Fuel scarcity in Abuja cause by thunderstorm – NNPCL

Onwubuke Melvin
Onwubuke Melvin

The Nigeria National Petroleum Corporation Limited has ascribed the recent scarcity and increase in fuel prices in Abuja to difficulties in product transit caused by thunderstorms and other weather-related issues.

This was disclosed in a statement by the Chief Corporate Communications Officer of NNPCL, Olufemi Soneye via his official X handle on Monday.

Soneye identified it as a disruption in ship-to-ship (STS) transfers of Premium Motor Spirits (PMS) between Mother and Daughter Vessels in the country’s capital, FCT.

He said the weather hampered berthing at jetties, truck load-outs, and product transit to filling stations, causing disruptions in supply logistics at the stations.

“The NNPC Ltd wishes to state that the fuel queues seen in the FCT and some parts of the country, were as a result of disruption of ship-to-ship (STS) transfer of Premium Motor Spirit (PMS), also known as petrol, between Mother Vessels and Daughter Vessels resulting from recent thunderstorm.

“The adverse weather condition has also affected berthing at jetties, truck load-outs and transportation of products to filling stations, causing a disruption in station supply logistics.

“The NNPC Ltd also states that due to flammability of petroleum products and in compliance with the Nigerian Meteorological Agency (NIMET) regulations, it was impossible to load petrol during rainstorms and lightning,” Soneye said.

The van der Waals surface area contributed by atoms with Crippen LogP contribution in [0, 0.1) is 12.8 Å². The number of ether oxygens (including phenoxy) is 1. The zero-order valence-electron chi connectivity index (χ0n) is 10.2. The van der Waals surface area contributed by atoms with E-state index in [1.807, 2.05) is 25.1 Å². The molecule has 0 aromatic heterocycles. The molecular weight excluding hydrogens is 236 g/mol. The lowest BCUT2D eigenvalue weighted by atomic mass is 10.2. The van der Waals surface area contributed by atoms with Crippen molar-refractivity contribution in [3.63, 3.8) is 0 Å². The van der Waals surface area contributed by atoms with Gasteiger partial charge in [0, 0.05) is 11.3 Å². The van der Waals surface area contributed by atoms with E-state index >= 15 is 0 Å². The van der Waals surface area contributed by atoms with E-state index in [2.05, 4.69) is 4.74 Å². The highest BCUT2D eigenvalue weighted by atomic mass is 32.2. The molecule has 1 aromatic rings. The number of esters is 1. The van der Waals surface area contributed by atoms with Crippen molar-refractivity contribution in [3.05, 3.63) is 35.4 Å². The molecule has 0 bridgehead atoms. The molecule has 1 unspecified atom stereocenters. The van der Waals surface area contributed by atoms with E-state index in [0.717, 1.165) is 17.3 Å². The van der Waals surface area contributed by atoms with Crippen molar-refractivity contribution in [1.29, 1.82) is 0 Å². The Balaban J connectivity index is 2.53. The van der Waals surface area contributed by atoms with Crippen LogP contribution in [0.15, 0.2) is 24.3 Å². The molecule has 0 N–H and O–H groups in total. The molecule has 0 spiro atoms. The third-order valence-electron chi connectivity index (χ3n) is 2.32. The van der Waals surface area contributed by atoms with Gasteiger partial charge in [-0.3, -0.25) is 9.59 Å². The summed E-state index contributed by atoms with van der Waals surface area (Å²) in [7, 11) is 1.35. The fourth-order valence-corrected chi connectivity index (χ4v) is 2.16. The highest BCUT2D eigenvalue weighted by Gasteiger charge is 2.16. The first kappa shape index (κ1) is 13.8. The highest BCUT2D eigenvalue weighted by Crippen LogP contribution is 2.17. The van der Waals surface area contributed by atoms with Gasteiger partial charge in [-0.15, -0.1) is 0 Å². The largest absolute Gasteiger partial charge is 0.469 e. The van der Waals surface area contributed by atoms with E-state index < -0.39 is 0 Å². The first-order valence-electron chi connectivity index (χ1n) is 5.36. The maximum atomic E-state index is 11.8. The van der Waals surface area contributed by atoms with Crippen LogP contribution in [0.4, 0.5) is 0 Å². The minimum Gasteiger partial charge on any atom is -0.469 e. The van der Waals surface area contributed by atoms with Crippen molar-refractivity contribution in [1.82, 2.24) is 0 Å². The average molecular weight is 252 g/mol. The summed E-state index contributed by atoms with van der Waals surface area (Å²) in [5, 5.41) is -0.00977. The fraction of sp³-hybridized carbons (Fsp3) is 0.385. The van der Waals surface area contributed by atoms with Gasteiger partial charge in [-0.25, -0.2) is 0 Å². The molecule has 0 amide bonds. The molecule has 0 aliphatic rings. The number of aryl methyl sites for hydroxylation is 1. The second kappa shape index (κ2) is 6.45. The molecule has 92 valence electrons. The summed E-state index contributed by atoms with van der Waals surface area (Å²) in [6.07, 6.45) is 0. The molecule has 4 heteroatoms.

Furthermore, he stated that the scarcity was compounded by the flooding of truck routes, which limited the transit of PMS from coastal regions to cities.

He noted that the NNPC is working with stakeholders to fix logistics issues and restore uninterrupted petrol supply to affected locations.

He asked motorists to avoid panic buying and stockpiling because there is enough petrol at each station.

“Similarly, the development was compounded by consequential flooding of truck routes which has constrained movement of PMS from the coastal corridors to the Federal Capital, Abuja.

“The NNPC Ltd is working with relevant stakeholders to resolve the logistics challenges and restore seamless supply of petrol to affected areas.

“Already, loading has commenced in areas where these challenges have subsided, and we are hoping the situation will continue to improve in the coming days and full normalcy will be restored,” he stated.

It was reported last week that fuel queues had resurfaced at filling stations around Abuja and the FCT.

Most fueling stations in Abuja were shut, allowing black marketers to take advantage of the situation for profit. They offered ten liters of petrol for between N12,000 and N15,000, which was much higher than the regular price.

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